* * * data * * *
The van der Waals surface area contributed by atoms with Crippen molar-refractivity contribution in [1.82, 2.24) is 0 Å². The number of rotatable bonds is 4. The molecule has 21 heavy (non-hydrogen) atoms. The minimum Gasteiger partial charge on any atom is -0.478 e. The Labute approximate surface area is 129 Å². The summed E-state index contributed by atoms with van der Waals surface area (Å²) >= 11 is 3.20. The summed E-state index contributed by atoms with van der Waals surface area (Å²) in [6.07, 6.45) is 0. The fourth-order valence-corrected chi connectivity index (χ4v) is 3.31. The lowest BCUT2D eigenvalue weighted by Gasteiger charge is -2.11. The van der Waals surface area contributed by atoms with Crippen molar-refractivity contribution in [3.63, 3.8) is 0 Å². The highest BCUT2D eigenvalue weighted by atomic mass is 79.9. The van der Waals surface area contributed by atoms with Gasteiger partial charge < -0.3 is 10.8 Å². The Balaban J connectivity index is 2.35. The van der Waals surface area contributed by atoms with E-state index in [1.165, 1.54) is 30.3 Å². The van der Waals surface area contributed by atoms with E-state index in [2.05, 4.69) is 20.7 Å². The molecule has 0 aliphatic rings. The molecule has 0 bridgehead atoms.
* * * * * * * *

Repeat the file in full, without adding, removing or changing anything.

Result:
The van der Waals surface area contributed by atoms with Crippen molar-refractivity contribution in [1.82, 2.24) is 0 Å². The number of rotatable bonds is 4. The molecule has 21 heavy (non-hydrogen) atoms. The minimum Gasteiger partial charge on any atom is -0.478 e. The Labute approximate surface area is 129 Å². The summed E-state index contributed by atoms with van der Waals surface area (Å²) >= 11 is 3.20. The summed E-state index contributed by atoms with van der Waals surface area (Å²) in [6.07, 6.45) is 0. The fourth-order valence-corrected chi connectivity index (χ4v) is 3.31. The lowest BCUT2D eigenvalue weighted by Gasteiger charge is -2.11. The van der Waals surface area contributed by atoms with Crippen molar-refractivity contribution in [3.63, 3.8) is 0 Å². The highest BCUT2D eigenvalue weighted by atomic mass is 79.9. The van der Waals surface area contributed by atoms with Gasteiger partial charge < -0.3 is 10.8 Å². The Balaban J connectivity index is 2.35. The van der Waals surface area contributed by atoms with E-state index in [1.165, 1.54) is 30.3 Å². The van der Waals surface area contributed by atoms with E-state index in [2.05, 4.69) is 20.7 Å². The molecule has 0 aliphatic rings. The molecule has 0 bridgehead atoms.